Follow the UW Center for Health Workforce Studies for on-going discussions of the role healthcare workers play in responding to COVID-19, and the protections and safe working conditions they need.

Bridges Center Associate Faculty Dan Berger on why incarcerated peoples should be freed to stop the virus spreading. 

Talking to the University of Washington Magazine, Berger, who is co-curator of the Washington Prison History Project, explains how the pandemic is threatening the lives and health of incarcerated peoples and urges local authorities to consider release. 

Labor Studies Student Provides Worker Perspectives from China

Labor Studies student Yingyi Wang, a PhD candidate in Gender, Women, and Sexuality Studies, is currently conducting research in China and awaiting the lifting of travel restrictions. On the subject of how COVID-19 has impacted workers in that country, Wang suggested the following articles:

Wang also shared the reflections of Chinese labor activist Xiangzi. Just released from detention, Xiangzi wrote on social media about how the pandemic has impacted China's poor:

February 27, 2020

The situations of sanitation workers in Hong Kong seems more worse than counterparts in Guangzhou. How can HK community ignore them? In Mainland across the country (Guangzhou, Beijing, Shenzhen, Fuzhou, Shanghai, Chengdu, Zhuhai etc), during the outbreak of COVID-19, many high school/college students standing out and voice out for the wellness of sanitation workers since they are in the real frontline of anti-virus campaign. It is very influential and attract a lot public attention.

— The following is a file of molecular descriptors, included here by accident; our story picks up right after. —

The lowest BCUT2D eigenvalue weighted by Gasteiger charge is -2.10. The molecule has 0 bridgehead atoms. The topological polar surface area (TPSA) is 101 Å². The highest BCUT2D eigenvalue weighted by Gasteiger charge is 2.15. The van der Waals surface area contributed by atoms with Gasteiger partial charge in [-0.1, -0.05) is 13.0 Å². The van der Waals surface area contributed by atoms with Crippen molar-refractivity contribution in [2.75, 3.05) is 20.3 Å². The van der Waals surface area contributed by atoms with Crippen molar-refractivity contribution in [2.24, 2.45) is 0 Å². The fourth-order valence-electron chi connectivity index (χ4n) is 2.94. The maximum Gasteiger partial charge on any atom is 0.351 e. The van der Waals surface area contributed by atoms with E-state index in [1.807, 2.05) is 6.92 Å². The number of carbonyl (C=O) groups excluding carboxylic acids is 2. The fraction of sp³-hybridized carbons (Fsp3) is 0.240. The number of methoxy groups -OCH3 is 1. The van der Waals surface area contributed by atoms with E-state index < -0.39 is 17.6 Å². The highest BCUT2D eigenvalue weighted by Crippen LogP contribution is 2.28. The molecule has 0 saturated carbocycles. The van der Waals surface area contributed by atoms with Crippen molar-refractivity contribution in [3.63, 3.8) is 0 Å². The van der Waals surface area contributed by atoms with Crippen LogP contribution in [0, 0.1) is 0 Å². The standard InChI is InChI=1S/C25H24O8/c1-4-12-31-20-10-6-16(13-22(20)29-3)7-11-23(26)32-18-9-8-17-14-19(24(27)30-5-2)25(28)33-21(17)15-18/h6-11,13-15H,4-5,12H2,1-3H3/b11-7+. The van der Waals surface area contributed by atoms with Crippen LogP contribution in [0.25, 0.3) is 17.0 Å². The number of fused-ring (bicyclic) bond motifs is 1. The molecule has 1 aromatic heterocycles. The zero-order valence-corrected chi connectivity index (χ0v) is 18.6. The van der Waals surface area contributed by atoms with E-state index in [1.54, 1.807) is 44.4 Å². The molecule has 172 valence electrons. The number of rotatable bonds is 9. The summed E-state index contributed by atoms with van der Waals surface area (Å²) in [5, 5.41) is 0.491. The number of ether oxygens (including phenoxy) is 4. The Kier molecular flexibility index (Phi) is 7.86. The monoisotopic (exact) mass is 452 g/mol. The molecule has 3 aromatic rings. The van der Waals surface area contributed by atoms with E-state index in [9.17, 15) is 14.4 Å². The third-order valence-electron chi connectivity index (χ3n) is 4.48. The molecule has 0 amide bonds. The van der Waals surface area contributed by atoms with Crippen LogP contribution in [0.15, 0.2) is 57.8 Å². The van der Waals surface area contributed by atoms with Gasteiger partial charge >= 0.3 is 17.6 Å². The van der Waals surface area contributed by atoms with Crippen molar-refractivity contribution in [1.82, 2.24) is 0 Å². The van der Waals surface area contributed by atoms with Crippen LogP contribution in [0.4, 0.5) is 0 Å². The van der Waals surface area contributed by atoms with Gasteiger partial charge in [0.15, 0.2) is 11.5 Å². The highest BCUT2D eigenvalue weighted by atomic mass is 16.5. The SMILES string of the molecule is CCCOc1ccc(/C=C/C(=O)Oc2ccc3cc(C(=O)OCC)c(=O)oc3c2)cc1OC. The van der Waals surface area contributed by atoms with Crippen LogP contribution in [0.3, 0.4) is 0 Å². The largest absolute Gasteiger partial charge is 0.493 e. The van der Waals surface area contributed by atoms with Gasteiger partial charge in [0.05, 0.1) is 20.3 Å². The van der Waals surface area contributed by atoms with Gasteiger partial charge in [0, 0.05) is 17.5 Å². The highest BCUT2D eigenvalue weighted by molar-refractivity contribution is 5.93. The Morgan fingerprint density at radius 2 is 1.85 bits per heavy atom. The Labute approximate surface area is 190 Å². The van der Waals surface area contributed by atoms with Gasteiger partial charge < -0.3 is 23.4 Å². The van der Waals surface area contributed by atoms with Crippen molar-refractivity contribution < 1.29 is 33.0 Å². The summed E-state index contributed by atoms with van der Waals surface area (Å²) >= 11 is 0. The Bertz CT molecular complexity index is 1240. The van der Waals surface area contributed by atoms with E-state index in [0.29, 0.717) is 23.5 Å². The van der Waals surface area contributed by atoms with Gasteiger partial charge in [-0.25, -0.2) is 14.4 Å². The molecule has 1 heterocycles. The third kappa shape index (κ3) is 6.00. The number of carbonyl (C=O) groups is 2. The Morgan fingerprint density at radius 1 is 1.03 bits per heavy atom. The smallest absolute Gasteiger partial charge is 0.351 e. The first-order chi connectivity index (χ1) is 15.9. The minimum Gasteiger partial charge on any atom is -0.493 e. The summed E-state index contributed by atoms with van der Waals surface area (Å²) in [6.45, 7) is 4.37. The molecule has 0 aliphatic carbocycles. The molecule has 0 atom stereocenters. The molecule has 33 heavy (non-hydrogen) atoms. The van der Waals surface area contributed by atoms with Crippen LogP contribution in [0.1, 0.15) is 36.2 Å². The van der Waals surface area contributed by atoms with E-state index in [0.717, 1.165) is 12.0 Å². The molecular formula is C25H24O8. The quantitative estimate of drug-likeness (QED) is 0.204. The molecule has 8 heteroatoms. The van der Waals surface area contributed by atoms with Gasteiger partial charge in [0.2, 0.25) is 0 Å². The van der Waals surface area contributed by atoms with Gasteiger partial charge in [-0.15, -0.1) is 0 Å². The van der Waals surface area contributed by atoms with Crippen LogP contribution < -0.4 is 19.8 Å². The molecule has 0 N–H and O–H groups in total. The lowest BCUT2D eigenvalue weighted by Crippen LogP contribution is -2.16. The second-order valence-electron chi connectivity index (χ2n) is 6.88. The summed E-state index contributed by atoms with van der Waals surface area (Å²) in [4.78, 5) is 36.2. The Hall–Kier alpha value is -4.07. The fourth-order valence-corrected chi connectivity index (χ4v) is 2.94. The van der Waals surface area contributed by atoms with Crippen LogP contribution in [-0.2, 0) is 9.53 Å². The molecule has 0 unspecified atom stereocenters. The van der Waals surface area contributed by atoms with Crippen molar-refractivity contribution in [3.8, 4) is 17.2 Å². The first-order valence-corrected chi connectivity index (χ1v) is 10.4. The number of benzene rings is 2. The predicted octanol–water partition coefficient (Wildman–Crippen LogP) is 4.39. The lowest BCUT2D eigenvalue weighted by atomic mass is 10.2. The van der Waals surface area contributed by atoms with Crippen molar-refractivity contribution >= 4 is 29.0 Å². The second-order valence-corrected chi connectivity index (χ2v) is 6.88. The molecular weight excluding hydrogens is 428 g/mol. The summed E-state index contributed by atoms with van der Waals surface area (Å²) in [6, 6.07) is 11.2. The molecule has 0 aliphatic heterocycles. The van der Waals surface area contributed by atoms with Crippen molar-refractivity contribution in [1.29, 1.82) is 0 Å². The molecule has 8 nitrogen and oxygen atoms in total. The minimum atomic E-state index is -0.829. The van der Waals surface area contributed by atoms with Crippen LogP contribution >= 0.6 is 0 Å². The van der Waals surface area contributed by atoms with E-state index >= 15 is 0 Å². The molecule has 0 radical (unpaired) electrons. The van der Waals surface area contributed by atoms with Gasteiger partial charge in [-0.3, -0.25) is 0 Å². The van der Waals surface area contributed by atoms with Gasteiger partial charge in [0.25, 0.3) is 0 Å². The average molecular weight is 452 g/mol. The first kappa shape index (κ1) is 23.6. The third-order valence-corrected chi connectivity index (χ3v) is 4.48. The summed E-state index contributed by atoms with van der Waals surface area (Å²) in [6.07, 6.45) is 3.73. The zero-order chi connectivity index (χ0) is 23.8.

As far as I know, many HK sanitation workers not just facing the extreme potential threat from the outbreak in the community, but also are trapped in a extremely exploitative structure that compose of outsourcing, overloading, risk, discrimination, lower income, and un-unionized etc. But how can HK community put a focus on them too? And change it?

March 10, 2020

My older brother told me today, “I cannot even make a living in these days, and now I have to buy three additional phones for kids for the online courses, how can it possible?”

From March, due to the lack of conditions for on-site teaching, the schools in Guangdong Province, China and other places continues to close. Therefore, students in primary and middle schools have to take online courses from screening at home.

It’s the policy. That says, every student have to self-fund a electric device in order to catch the class from today. But what happen if you do not have the conditions, phones or the internet? I think the policy did not care about this. For many of the disadvantaged families, they already paid a lot for the living expense more during the outbreak of COVID19, and they even try to save money from using less data through shared internet or by non-smart phone, how can them afford to purchase for several new phones like my brother’s family and the additional internet data fees?

A vicious circle. Life is already hard for working people because of work stoppages or workplace partially closed, but not just this...

Millions of US workers at risk of infections on the job, UW researchers calculate